The fatal shootings of two paralegals Friday in Scottsdale, Arizona, have been linked to the killing of Dr. Steven Pitt.
Pitt, 59, was shot dead as he was leaving his office building Thursday about 5:30 p.m., Sgt. Vincent Lewis, a spokesman for the Phoenix Police Department, said Saturday.
His department released a sketch of a suspect the day after the killing.
Witnesses told police they had heard “a loud verbal argument and they heard shots,” Lewis said. Pitt was found “critically wounded” on a walkway outside his office building on North 71st Street, Lewis said,and pronounced dead at the scene by the Phoenix Fire Department.
Less than 24 hours later, Scottsdale patrol officers responded to a call at 2:15 p.m. Friday about a shooting about 10 miles from where Pitt was shot, the Scottsdale Police Department said.
When officers arrived, they found a woman with a gunshot wound to the head, police said in a statement. “The victim had walked to a bus parked in the intersection to ask for help,” the statement said. She was taken to a hospital, where she died.
The officers then “followed a blood trail” to a business on First Street, police said. Inside, they found a dead woman who had been shot in the head.
On Saturday, police identified the victims as Veleria Sharp, 48, and Laura Anderson, 49. Both women worked as paralegals at the law firm of Burt Feldman Grenier in Scottsdale, police said.
The double homicide occurred at the law office, police said, adding that there was a suspect, although they did not provide a name.
On Saturday, the Scottsdale Police Department announced in another statement: “Our investigation has determined that this double homicide is related to the shooting of Steven Pitt.”
The Scottsdale Police Department also announced it was investigating a fourth homicide in the area. The police responded to a call just after midnight Saturday about a shooting at a business midway between the other killings, said Sgt. Benjamin Hoster, a spokesman for the Scottsdale police.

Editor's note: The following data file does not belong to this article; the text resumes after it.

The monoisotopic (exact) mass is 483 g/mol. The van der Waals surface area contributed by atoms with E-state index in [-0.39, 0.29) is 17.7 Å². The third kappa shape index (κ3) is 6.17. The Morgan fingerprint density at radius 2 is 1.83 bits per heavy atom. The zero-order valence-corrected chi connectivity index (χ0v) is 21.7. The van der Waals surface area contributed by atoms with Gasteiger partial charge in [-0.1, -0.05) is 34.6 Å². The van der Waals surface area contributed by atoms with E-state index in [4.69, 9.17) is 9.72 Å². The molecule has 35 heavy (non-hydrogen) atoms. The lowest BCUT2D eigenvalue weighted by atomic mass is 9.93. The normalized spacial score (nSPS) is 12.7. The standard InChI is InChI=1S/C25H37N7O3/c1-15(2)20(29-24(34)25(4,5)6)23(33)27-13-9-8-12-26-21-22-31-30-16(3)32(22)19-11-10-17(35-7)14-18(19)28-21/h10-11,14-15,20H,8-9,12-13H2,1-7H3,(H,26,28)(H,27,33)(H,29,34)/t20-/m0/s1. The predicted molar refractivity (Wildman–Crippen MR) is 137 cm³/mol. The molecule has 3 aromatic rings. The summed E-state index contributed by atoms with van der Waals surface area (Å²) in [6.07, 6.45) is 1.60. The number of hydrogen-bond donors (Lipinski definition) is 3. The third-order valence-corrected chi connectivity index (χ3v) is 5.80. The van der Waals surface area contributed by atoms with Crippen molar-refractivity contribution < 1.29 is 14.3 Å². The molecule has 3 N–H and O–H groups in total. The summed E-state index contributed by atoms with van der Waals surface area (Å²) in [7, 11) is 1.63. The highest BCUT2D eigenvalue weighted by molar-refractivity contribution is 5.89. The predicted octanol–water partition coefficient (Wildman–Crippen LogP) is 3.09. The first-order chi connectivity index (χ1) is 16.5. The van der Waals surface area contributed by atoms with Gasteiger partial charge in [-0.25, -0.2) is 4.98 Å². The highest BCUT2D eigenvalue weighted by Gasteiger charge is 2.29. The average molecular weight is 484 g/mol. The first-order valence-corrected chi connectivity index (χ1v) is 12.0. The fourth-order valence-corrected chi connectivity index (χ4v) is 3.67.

The police did not know whether that shooting was related to the previous attacks, Hoster said. As of late Saturday, he said, the department had not confirmed the deceased man’s identity or occupation.
Lewis of the Phoenix police described the suspect in Pitt’s killing as a bald, white male wearing a dark-colored hat with a short brim, “kind of like a fedora.”
He said that the police had been receiving “continual” tips from the community but that no arrests had been made. Late Saturday, the authorities announced that the potential reward for tips leading to an arrest and conviction in the homicides had been increased to $21,000.
Lewis said he could not provide details about how the two crimes were connected or whether the same person was suspected of both crimes. Hoster said that although the department believes that the homicides are related, he could not offer details about the suspect or suspects. He also said the police had not determined whether there was a connection between the paralegals’ law firm and Pitt and his practice.
Pitt and his firm, Steven Pitt & Associates, frequently consulted with the Phoenix police Department, Lewis said, most notably in the recent case involving the so-called serial street shooter, in which a suspect is in jail awaiting trial.
Pitt served as a consultant on several well-known cases, including the JonBenét Ramsey homicide investigation, the Columbine High School massacre and the “Baseline Killer,” who was found guilty in Arizona of murdering nine people more than a decade ago.
When asked if Pitt’s killing could have been connected to his work, Lewis said investigators “haven’t ruled it out.”
“The verbal argument suggests they might have known each other,” he said. “Whether they knew each other personally or professionally, we’re looking into that.”
Lewis noted that it “was fairly uncommon” for Phoenix police to receive a call about a shooting in the area where Pitt was killed. Scottsdale police records show that only five homicides occurred in the department’s jurisdiction in 2017.
Erin Nelson, a senior associate at Pitt’s firm who had worked with him for 25 years, described him Saturday as “absolutely brilliant.”
“He was one of the very best at what he did,” she said. “He had an incredible capacity to understand human behavior.”
Forensic psychiatry requires caution, Nelson added.
“You know you have to be aware,” she said. “Certainly everyone in this field understands that when you have human behavior and human emotion involved, at times that results in dangerousness.”
The law firm Burt Feldman Grenier released a statement to The Arizona Republic in which it praised the two paralegals who were killed.
“Laura has worked with us as family for more than 10 years,” the statement said. “Her intellect, passion and friendship has meant more to us than we can even begin to convey.”
“Veleria was a treasured member of our work family,” the statement continued. “She brought joy, calmness, warmth and compassion to all that she did.”
This article originally appeared in The New York Times.